New Stokehouse design selected
Plans for a new Stokehouse restaurant designed by Robert Simeoni Architects have been chosen by the restaurant's owner out of four short listed proposals.
Just four months after the Stokehouse burnt down, designs have been selected for a striking new building on the St Kilda foreshore to replace the much-loved restaurant.
The Van Haandel Group, which holds a 21-year lease over the Jacka Boulevard site, has selected a design by architect Robert Simeoni.
The new Stokehouse will sit atop constructed sand dunes, and will be designed so that restaurant guests enter through a tunnel - a nod by the architect to a nearby arch named after former local civil engineer Carlo Catani. The restaurant on top will have uninterrupted views of the beach and bay.
The restaurant that burnt down in January sat on Crown land, and the state government and Port Phillip Council must ultimately approve plans for a building to replace the pop-up restaurant. It sprung up weeks after the old Stokehouse was razed by a fire that took hold in the kitchen.
Planning Minister Matthew Guy and the council accelerated the planning process, in a bid to quickly get a replacement.
Frank van Haandel, the restaurant's owner, said his hospitality group wanted to leave a "contemporary legacy" on the St Kilda foreshore.
Four architecture firms - Denton Corker Marshall, Robert Simeoni, Sean Godsell and Jackson Clements Burrows - were shortlisted to find the best design.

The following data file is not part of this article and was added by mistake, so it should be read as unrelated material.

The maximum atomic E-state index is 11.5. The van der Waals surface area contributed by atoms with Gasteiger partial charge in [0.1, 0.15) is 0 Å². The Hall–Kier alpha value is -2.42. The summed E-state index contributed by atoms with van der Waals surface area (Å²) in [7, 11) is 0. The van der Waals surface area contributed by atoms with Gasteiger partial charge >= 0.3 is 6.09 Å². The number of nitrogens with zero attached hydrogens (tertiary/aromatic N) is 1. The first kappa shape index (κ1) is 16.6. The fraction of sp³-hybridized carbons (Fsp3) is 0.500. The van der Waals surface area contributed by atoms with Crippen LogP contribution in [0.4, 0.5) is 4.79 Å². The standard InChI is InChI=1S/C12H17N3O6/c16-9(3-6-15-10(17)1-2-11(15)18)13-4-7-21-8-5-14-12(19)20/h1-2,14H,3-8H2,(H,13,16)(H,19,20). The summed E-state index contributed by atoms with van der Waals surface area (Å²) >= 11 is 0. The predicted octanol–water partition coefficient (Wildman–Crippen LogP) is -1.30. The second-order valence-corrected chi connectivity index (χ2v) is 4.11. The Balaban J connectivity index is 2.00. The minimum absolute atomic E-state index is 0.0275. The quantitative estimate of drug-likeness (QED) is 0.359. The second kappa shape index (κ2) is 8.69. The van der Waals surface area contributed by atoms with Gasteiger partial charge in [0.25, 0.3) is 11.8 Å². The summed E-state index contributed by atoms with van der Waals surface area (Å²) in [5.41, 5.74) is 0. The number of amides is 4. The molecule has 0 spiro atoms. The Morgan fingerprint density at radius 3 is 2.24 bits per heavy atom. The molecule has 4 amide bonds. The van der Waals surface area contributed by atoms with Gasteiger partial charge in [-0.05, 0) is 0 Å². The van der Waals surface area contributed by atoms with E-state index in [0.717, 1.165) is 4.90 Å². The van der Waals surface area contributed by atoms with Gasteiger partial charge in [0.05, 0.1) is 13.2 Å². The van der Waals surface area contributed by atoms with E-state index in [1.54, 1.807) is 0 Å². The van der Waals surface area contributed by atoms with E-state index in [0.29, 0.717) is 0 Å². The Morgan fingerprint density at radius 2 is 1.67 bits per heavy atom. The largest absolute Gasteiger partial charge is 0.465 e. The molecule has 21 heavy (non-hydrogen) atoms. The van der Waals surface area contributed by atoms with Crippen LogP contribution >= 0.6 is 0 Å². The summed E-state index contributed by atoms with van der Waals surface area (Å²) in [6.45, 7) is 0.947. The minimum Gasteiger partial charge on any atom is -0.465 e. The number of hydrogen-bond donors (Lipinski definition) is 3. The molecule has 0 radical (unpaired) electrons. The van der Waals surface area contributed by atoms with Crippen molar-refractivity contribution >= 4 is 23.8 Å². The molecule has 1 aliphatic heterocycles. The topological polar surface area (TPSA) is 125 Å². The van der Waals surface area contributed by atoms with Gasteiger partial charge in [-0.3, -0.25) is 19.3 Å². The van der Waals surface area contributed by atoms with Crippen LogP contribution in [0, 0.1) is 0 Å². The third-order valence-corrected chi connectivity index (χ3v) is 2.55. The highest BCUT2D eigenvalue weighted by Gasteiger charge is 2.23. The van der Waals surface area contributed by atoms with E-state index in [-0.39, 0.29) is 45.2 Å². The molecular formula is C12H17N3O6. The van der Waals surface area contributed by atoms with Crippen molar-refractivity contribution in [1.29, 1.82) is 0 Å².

Robert Simeoni is best known for Seaford Life Saving Club and the restoration of Abbotsford Convent's chapel, and Mr van Haandel said the firm's selection as preferred designers "was not based on a popularity contest". The new building needed to be "an iconic structure and an architectural statement", he said.
The new building would provide better links to the beach than the one that burnt down, and the new restaurant's placement would mean guests got St Kilda foreshore sunsets, city views and Williamstown's lights at night, he said.
Mr Simeoni said he was honoured to have the chance to work on the project because St Kilda foreshore was part of "the heart of Melbourne". He hoped his design blended architecture and the landscape "to create a little bit of mystery".
Port Phillip's acting mayor Serge Thomann said the announcement brought rebuilding the Stokehouse a step closer. The council will consider plans for the site in May.
Local architect and former Port Phillip urban design manager Jim Holdsworth commended the design, which he said "had the potential to stand as an important piece of architecture in its own right. It's a pretty rare commission for someone to get".